snapshot: Glossography, a smoothly flowing phonetic alphabet

While strolling through old shorthand systems a few nights ago I stumbled across a very attractive alternative alphabet called Glossography, also known to its author as Glossal Writing. It was created by an educated man who had both a scientific nature and a good sense of aesthetics. The book is:

Glossography. A system of short-hand based upon
   the principle of genetic analogy between writing and speech.
Robert Armstrong M.D.
Chicago: Libby & Sherwood Print Co., 1901
Library of Congress catalog: Z 56 .A73 1901

In the introduction of his book, Dr Armstrong admits that existing shorthand systems are capable of great speed. He says he is trying to design something which is highly legible and more easily learned. A system for everyday handwriting and occasional dictation use.

Dr Armstrong indicates that his system of less than 50 symbols could be written rapidly if necessary because his glyphs all flow together smoothly. Compared to Pitman Phonography, “the Glossal movements are not only fewer but freer, having fewer angles and sudden stops… Its word forms can be made clearly legible with very much less care than is necessary in methods which omit part of the elements, using stiff, angular, unevenly shaded outlines.”

Armstrong believes that a well-practiced user of his system can take dictation in Glossography without needing any abbreviations, “grammalogues” and so forth. This high degree of legibility would make it possible for anyone to read the shorthand at any time. However abbreviations could certainly be devised if a user were interested in doing so.

He feels that his glyphs graphically represent speech itself. Vowels “should be represented by simple, forward flowing, independent linear signs…” He attempted to base the individual vowel signs on the shape which the tongue and lower lip acquired while producing each phoneme. A similar but more abstract rationale went into the design of the consonants.

One possible weakness of the system is the similarity of some of the symbols. “s” is a tiny semi-circle, “z” is a small semi-circle, “sh” is a bigger one and “zh” is a large one. An observer might wonder if every user could reliably make all those distinctions in reading and writing. However, as all the sounds in the group are somewhat related, the original word could probably be deduced even if the writing were a bit ambiguous.

In his rare little book Dr Armstrong has left us a delightful phonetic alphabet.

You can view the book online at Hathi Trust or purchase a hardcopy reprint at Amazon.com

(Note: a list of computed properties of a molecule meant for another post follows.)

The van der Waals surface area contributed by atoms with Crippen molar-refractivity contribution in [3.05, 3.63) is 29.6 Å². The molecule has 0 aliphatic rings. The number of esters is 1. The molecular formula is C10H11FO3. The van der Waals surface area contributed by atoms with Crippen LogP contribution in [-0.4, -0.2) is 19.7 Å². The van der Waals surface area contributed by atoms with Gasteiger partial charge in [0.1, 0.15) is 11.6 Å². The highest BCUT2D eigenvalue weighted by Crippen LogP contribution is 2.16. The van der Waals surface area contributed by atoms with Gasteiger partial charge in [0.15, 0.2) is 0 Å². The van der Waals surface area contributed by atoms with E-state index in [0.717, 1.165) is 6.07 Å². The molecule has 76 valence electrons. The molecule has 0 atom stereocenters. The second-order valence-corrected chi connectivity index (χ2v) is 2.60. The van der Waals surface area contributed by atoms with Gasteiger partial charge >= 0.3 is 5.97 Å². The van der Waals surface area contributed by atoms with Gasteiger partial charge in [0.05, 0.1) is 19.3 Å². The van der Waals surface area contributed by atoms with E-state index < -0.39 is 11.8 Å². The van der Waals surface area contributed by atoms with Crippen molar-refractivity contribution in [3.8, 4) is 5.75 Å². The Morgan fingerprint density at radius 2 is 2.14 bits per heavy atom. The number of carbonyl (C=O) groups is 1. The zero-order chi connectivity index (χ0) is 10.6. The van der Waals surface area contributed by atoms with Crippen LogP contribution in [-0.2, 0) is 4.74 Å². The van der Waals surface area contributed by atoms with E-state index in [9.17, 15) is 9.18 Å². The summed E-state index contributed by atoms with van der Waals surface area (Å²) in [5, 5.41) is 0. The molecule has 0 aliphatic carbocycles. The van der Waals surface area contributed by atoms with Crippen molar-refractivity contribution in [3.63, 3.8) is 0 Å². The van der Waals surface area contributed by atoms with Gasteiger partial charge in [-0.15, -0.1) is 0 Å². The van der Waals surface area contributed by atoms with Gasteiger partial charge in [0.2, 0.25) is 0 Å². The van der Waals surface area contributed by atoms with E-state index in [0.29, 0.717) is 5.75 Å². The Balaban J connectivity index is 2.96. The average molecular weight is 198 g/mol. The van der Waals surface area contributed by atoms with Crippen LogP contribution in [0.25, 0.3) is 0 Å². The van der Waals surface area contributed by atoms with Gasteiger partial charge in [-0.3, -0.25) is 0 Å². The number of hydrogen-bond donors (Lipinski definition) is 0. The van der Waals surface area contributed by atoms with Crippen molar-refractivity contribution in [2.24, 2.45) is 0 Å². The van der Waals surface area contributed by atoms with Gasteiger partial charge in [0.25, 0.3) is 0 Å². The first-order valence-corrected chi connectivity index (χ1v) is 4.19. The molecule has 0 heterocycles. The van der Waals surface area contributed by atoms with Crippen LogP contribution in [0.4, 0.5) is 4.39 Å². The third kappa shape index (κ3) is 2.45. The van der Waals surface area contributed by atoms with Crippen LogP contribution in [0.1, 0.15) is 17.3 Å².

shorthand magnets on Etsy

An Etsy seller called Asterisk Photoart is selling a few different sets of these cute little magnets featuring words from an old Gregg Shorthand book.


video shows German stenographers in action

Here’s a link to a YouTube video that shows two different German stenographers taking dictation and (as far as I can tell) introduces the general idea of pen stenography. It is interesting to see the symbols they use and how they hold their pens.


terminology: shading

In the comparative study of shorthand systems, shading refers to the use of light or thin lines in contrast to dark or thick lines.

Example: in Pitman shorthand a light vertical line represents the sound of T and a heavy line of the same size and direction stands for D. Two consonants are often written back-to-back, sometimes requiring the writer to change from heavy shading to a light line in the middle of the combination. In Pitman even tiny dots and dashes must be drawn correctly as either heavy or light!

For people who have a knack for penmanship, shading is relatively easy to accomplish with fountain pens. It is harder to achieve with pencils, ball-point pens and fingers on touch-screens.

Enthusiastic users of systems that require shading say it doesn’t matter – you can write with a non-shading utensil and you will still be able to figure out whether you meant to write bee or pee, cash or gash.

Shorthand systems that do not use shading are sometimes called light-line systems.


off we go

It started when I was five years old. I had learned how to read and I could write fairly well in block printing. One day I got bored and started exploring the closets in the house. I found a notebook full of strange swirly marks, unlike any of the printing or cursive writing I had seen before. It blew my mind.

I don’t recall if anyone explained to me that it was shorthand. I assume the notebook must have belonged to my much older half-sister but maybe it was my mother’s. At that time she still had a diary from her high school days so it’s possible that she had held on to a shorthand notebook as well.

From there I followed a trajectory which seemed unique at the time, but now I know others have followed a similar course: codes and ciphers, studying a few foreign languages, dabbling in Esperanto, inventing a few languages and writing systems of one’s own, collecting some rare books on these topics.

Maybe we are “born this way,” pre-destined to be fascinated by these things. Some quirk of brain structure perhaps. If you are one of us, welcome aboard.